At the beginning of June, the European Solar Thermal Industry Federation celebrated the 10th anniversary of Solar Keymark at its Intersolar Europe booth in Munich, Germany. Solar Keymark is a well-established certification scheme and label all across Europe and has been viewed as an exemplary model by countries and regions outside Europe as well. Today, there are around 1,600 different certified collectors and about 220 solar thermal systems, all listed in an online database. The chart shows the countries with the highest number of certificates for locally produced or locally offered collectors. China ranks third with 162 Solar Keymark collectors, after Germany (425) and Austria (211). 16 % of the collectors come from outside the 28 EU countries and Switzerland.
Uruguay’s solar thermal market is growing slowly, but it is growing – thanks to a residential subsidy scheme and a government decree. The scheme, which started in March 2012, has so far subsidised a solar water heater in almost 1,000 households with between 40 and 70% of the investment costs. The decree, Decreto No 451/011, stipulates a 50% solar hot water share in sport clubs, hospitals and hotels for both newly built and soon-to-be-renovated buildings, a move that has already helped to install several larger systems. The photos show a case study of a larger system installed on the roof of the Lawn Tennis Club in Montevideo. The flat plate collectors from company Alejandro Baroni were manufactured locally.
The third annual General Assembly of the European Solar Thermal Industry Federation (ESTIF) under the presidency of Robin Welling took place in Berlin at the end of November after an invitation by the German solar industry association BSW Solar. In an interview with solarthermalworld.org, Welling describes the future challenges of the sector and analyses the difficult market situation in Europe. The photo shows the Kick-off meeting of new joined working group ESTESC in Berlin on the day before the General Assembly.
Four major solar and heating associations in Europe jointly kicked off the ESTESC working group in Berlin at the end of November. ESTESC stands for European Solar Thermal Energy Standardisation & Certification. The four associations are the two Brussels-based associations European Solar Thermal Industry Federation (ESTIF) and the Association of the European Heating Industry (EHI), as well as German associations BSW Solar and the Federal Industrial Association of Germany - House, Energy and Environmental Technology, BDH. All members of the four organisations have been invited to become active participants of a number of subgroups within the ESTECS working group. Christian Stadler, Technical Head at Austrian company General Solar Systems, was elected Chair of the ESTESC for the next three years. He started his career in the solar thermal industry in 1991 and worked in leading positions at 4 different collector manufacturers. Since 2008, he has been responsible for product management, development and strategic sourcing at General Solar Systems with its major brand Sonnenkraft.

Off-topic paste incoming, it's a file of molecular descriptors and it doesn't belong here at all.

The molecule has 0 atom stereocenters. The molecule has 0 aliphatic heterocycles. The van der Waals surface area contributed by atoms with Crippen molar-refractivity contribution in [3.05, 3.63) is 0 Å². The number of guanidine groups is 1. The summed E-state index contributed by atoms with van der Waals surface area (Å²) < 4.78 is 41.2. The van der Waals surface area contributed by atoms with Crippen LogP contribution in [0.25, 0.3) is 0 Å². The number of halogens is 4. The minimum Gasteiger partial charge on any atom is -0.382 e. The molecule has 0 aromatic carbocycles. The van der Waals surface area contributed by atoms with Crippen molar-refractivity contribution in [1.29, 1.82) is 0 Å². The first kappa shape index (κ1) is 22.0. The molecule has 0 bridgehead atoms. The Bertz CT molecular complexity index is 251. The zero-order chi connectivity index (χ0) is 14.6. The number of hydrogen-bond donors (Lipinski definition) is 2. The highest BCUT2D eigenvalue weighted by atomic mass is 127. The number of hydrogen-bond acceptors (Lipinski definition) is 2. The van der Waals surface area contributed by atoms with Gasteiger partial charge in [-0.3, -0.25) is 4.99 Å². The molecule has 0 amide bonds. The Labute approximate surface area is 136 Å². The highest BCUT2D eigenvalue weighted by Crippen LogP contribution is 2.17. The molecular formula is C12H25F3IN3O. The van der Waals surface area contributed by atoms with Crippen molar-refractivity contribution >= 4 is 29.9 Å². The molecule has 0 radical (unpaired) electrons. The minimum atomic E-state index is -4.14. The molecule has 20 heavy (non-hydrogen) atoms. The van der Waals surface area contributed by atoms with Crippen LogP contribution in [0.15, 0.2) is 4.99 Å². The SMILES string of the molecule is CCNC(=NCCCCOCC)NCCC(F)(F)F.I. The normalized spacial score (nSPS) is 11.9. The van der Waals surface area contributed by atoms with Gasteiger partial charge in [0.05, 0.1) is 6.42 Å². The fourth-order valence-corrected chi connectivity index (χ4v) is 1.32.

Photo: General Solar Systems
The final version of the EN ISO 9806 was approved by the international standard committees CEN/TC 312 and ISO TC180 with more than 90 % of the votes shortly before their meetings in Freiburg, Germany, in the middle of September. This is an important milestone for the solar thermal industry, because it marks the first time that there will be a modern global standard for collector testing procedures which different countries can refer to. In addition, the new standard includes testing methodology for a number of new solar thermal technologies, such as solar air heating collectors, concentrating medium-temperature collectors and PVT collectors. Now, it will only be a matter of weeks until the standard is handed down to the national standardisation secretariats and, over the coming month, distributed through their national publication channels.